• 22. Re: Skeleton Sketch Part Method for Large Assemblies
                      Vladimir Urazhdin

                      For huge assemblies you are dealing with I would start a new project with SW 2017 rather transfer a finished one.

                      • 23. Re: Skeleton Sketch Part Method for Large Assemblies
                        Chad Huleatt

                        Thanks! I started a thread Structural engineer using solidworks simulation a while ago but no bites except for Michael Lord


                        In the mean time I've done some research, and found very few people using SW for structural type work. The engineer I work with pointed out that in addition to ensuring structures are strong enough, structural engineers have to ensure design is up to code, and SW does not have any building code verification built in as far as I know.


                        Thanks for the info on structural software you gave, if anyone wants to hop on to the other thread Structural engineer using solidworks simulation and tell me how they export/ get critical data into FEA software I'd appreciate it a lot...

                        • 24. Re: Skeleton Sketch Part Method for Large Assemblies
                          Chad Huleatt

                          Hi John Stoltzfus


                          I've been working on implementing this method for the work we do, and am having a lot of success. The last sign I modelled this way ended up with 600+ components, yet it was still easy to edit/ make major changes near the end of the project.


                          One detail that is causing me grief is that it's difficult to move components from one sub-assembly to another, or from the sub-assembly to the top level assembly. Once you move the component and try to edit it's relationship, you get a message "this part was defined in the context of another assembly blah blah blah". I can edit the part, but can't create any references to the master part, because the original references to the master part were created in the context of the sub assembly.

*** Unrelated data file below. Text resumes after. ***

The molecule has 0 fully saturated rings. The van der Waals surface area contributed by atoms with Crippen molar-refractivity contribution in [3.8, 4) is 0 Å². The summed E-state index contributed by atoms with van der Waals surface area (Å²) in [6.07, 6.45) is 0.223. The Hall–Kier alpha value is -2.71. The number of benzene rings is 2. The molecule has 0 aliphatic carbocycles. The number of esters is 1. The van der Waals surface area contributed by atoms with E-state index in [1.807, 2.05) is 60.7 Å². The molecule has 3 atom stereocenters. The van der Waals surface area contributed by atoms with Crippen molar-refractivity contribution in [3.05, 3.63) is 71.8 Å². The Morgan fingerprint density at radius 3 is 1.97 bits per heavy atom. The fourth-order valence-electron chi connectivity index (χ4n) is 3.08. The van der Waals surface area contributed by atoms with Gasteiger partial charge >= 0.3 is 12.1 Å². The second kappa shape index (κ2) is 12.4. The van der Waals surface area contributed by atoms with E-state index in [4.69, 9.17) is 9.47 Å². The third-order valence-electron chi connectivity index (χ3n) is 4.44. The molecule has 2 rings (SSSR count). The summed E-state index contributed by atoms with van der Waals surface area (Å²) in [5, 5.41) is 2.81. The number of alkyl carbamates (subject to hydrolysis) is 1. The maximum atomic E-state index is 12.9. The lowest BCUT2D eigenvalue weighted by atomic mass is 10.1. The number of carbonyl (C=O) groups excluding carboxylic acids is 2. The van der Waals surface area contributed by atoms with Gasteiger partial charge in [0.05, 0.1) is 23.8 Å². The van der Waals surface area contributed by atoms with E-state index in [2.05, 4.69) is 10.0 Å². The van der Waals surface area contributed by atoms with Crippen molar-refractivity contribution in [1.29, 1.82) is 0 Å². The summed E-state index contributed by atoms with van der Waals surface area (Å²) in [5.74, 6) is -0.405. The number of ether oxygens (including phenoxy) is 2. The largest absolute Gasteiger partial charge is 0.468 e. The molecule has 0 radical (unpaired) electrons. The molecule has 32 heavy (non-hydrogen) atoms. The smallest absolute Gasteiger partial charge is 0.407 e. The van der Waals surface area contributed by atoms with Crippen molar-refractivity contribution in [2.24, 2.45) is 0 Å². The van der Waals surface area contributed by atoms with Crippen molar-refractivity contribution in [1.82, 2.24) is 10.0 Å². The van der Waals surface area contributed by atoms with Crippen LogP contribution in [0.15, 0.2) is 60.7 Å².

Have you encountered this issue, and have you found a work around? In an ideal world, I would be able to plan ahead, and wouldn't have to shuffle parts around, but in reality I need to be able to move them, and still be able to edit them?


                          Thanks, Chad

                          • 25. Re: Skeleton Sketch Part Method for Large Assemblies
                            Kelvin Lamport

                            The way to avoid that problem is to insert the Skeleton Sketch Part into the part (or sub-assy) itself. Then as long as you make all referemces to the SSP within the part, you should be able to move it wherever you want. It will be completely self-contained.

                            • 26. Re: Skeleton Sketch Part Method for Large Assemblies
                              Chad Huleatt

                              If you insert into part, then nothing breaks. If you insert into sub-assembly, then move a part out of that sub assembly into top level assem. or another sub. assem, it doesn't work - (or rather you get the error message and can't add more relations to the skeleton)

                              • 27. Re: Skeleton Sketch Part Method for Large Assemblies
                                Thomas Voetmann